Ron Swenson, Solar Developer (City Hall, Police Department, Plantronics)
Owen Tate
Ren Tawil
, Caregiver
Barrie Taylor
Nadene Thorne
Joan DJ Timpany
Carol Tran
Jordan Vascones
, Systems Administrator
Martha Vickers
Brian Voenell
Diane Warren
Eva Wax
Andrea Welles
Dave Welles
Lexi White
Linda Wilson
Deb Wirkman
Susan Worth
, Social Worker
Kathleen Wright
Patricia Wright
Jack Bowers
Juanita Usher
Roberta (Robby) Lavovitz
Willie Wahler

Mary McMillan

Edward Bailey

Nettie Calvin, Graduate Student Researcher, UC Santa Cruz

Unhae Langis

Stephen Pasquini, Santa Cruz County Health Services Agency

Karin Grobe

Maria Mead

Robin Lerios

Angela Marshall

NinaRose Odegaard

Daniel Spelce, Retired Teacher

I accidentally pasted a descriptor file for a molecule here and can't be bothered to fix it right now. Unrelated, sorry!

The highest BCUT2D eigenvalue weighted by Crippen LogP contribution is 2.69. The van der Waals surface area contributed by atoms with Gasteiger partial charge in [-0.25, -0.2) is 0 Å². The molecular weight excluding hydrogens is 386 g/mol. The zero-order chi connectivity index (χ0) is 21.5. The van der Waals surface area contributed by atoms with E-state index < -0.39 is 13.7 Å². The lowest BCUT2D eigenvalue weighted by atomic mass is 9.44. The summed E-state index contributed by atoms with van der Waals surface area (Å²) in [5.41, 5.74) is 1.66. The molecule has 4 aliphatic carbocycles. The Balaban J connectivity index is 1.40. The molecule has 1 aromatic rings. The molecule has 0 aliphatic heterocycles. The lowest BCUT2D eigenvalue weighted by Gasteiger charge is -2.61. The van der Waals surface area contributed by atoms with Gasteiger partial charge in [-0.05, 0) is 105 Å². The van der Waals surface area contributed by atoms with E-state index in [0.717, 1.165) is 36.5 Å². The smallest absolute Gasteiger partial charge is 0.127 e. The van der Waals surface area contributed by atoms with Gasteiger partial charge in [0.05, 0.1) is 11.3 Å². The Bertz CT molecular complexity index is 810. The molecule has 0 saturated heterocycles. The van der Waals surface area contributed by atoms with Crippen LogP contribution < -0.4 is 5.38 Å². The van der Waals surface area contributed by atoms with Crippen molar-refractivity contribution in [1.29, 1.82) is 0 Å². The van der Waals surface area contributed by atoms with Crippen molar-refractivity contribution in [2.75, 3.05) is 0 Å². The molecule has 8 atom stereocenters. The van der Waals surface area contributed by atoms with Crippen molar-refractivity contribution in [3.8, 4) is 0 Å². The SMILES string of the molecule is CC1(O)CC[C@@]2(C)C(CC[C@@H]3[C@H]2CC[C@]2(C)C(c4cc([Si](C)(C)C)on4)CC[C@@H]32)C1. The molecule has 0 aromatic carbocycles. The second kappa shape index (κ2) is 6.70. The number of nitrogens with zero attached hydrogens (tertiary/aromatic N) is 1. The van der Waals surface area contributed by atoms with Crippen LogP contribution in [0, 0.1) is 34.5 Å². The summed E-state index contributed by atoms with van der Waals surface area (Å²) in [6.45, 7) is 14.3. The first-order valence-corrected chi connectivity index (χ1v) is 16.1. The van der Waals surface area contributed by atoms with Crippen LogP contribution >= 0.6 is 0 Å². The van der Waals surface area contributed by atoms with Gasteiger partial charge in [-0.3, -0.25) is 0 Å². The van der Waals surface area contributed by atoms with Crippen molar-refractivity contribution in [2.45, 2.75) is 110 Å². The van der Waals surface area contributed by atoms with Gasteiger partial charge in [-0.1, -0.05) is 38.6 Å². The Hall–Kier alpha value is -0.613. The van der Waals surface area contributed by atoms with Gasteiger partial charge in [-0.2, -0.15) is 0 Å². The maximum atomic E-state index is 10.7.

Naomi Lieberman
Oceano Barrer
Theodora Kerry
Mary Flodin
Joe Jordan
Steve MacDonald
Tess Riordan

Larry Spejna

Cerridwyn McLaglen

Ms Alene Smith

Shelly Errington

Kristen Prestridge
Laura Leet
Dee Vogel

Martha Lynch
William Kingsley

Molly Dragavon

Barbara Diamond

Cathy Calfo

Dax Robinson

Caroline Power

Andy Power

Brett Garrett

Elise Casby

Chris Garcia

Jan McGeorge, retired art teacher

Karimeh Berrios, UCSC

Lisa Coppock

Kristen Sandel

Ellen Scott

Rich Furnish

Ana Paula P. Teeple

Aia Williams

Sunny Sanoff

Marc Franklin, Photographer, Arborist

Susan Monheit, Retired State Water Regulator, Environmental Manger, Ecological Risk Assessor, Water Quality Specialist

Jennifer Kaupp, Psychologist

Celina Malabey

Alain Desouches

Michael Burton

Cassandra Brown, Cassandra Gardens

Over 5,000 Santa Cruzans signed the petition to give our community a real voice
on the future of our downtown. 
Join the grassroots community movement!

Yes on Measure O Santa Cruz. Measure O offers a better way.  Santa Cruz needs real library and affordable housing solutions.  Measure O provides the answer in Santa Cruz.